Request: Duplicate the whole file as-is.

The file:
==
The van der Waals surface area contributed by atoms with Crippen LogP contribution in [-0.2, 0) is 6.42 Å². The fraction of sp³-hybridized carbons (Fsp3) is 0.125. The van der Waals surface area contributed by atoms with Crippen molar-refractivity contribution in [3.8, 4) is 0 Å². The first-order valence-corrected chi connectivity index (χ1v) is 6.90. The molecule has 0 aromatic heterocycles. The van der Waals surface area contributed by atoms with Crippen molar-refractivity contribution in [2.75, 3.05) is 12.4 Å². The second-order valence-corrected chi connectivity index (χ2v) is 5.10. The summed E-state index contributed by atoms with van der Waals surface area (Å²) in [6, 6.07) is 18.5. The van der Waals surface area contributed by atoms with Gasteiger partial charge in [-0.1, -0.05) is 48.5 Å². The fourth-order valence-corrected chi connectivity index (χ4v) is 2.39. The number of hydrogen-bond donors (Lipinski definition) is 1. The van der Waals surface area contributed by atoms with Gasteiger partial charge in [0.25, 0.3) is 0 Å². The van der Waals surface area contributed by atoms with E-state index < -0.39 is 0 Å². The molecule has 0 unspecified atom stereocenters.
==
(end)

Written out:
The van der Waals surface area contributed by atoms with Crippen LogP contribution in [-0.2, 0) is 6.42 Å². The fraction of sp³-hybridized carbons (Fsp3) is 0.125. The van der Waals surface area contributed by atoms with Crippen molar-refractivity contribution in [3.8, 4) is 0 Å². The first-order valence-corrected chi connectivity index (χ1v) is 6.90. The molecule has 0 aromatic heterocycles. The van der Waals surface area contributed by atoms with Crippen molar-refractivity contribution in [2.75, 3.05) is 12.4 Å². The second-order valence-corrected chi connectivity index (χ2v) is 5.10. The summed E-state index contributed by atoms with van der Waals surface area (Å²) in [6, 6.07) is 18.5. The van der Waals surface area contributed by atoms with Gasteiger partial charge in [-0.1, -0.05) is 48.5 Å². The fourth-order valence-corrected chi connectivity index (χ4v) is 2.39. The number of hydrogen-bond donors (Lipinski definition) is 1. The van der Waals surface area contributed by atoms with Gasteiger partial charge in [0.25, 0.3) is 0 Å². The van der Waals surface area contributed by atoms with E-state index < -0.39 is 0 Å². The molecule has 0 unspecified atom stereocenters.